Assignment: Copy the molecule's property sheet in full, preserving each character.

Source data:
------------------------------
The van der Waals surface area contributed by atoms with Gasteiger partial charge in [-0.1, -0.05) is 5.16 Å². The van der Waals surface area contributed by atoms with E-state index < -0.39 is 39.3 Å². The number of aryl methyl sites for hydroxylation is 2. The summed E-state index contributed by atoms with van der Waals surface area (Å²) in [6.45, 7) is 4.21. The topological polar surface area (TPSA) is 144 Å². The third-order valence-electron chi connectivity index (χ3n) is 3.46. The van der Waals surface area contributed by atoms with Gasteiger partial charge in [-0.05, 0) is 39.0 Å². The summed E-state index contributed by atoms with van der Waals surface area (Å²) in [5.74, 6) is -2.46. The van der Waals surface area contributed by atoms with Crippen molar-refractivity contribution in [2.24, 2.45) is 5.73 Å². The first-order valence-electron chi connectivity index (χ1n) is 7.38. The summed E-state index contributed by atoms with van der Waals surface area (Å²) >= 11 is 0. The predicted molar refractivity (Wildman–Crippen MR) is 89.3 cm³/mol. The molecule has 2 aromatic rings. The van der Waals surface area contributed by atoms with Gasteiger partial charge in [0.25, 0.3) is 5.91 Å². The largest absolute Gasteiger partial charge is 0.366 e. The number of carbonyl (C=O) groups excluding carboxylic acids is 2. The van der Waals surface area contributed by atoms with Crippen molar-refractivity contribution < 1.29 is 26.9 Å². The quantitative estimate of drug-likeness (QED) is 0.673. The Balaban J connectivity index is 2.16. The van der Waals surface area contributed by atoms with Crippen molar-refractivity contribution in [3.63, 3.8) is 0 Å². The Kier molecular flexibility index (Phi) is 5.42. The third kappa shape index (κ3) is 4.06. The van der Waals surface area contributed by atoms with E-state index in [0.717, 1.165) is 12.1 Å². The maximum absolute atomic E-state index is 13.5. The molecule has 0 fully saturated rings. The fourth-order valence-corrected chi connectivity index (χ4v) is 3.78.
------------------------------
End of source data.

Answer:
The van der Waals surface area contributed by atoms with Gasteiger partial charge in [-0.1, -0.05) is 5.16 Å². The van der Waals surface area contributed by atoms with E-state index < -0.39 is 39.3 Å². The number of aryl methyl sites for hydroxylation is 2. The summed E-state index contributed by atoms with van der Waals surface area (Å²) in [6.45, 7) is 4.21. The topological polar surface area (TPSA) is 144 Å². The third-order valence-electron chi connectivity index (χ3n) is 3.46. The van der Waals surface area contributed by atoms with Gasteiger partial charge in [-0.05, 0) is 39.0 Å². The summed E-state index contributed by atoms with van der Waals surface area (Å²) in [5.74, 6) is -2.46. The van der Waals surface area contributed by atoms with Crippen molar-refractivity contribution in [2.24, 2.45) is 5.73 Å². The first-order valence-electron chi connectivity index (χ1n) is 7.38. The summed E-state index contributed by atoms with van der Waals surface area (Å²) >= 11 is 0. The predicted molar refractivity (Wildman–Crippen MR) is 89.3 cm³/mol. The molecule has 2 aromatic rings. The van der Waals surface area contributed by atoms with Gasteiger partial charge in [0.25, 0.3) is 5.91 Å². The largest absolute Gasteiger partial charge is 0.366 e. The number of carbonyl (C=O) groups excluding carboxylic acids is 2. The van der Waals surface area contributed by atoms with Crippen molar-refractivity contribution < 1.29 is 26.9 Å². The quantitative estimate of drug-likeness (QED) is 0.673. The Balaban J connectivity index is 2.16. The van der Waals surface area contributed by atoms with Crippen molar-refractivity contribution in [3.63, 3.8) is 0 Å². The Kier molecular flexibility index (Phi) is 5.42. The third kappa shape index (κ3) is 4.06. The van der Waals surface area contributed by atoms with E-state index in [0.717, 1.165) is 12.1 Å². The maximum absolute atomic E-state index is 13.5. The molecule has 0 fully saturated rings. The fourth-order valence-corrected chi connectivity index (χ4v) is 3.78.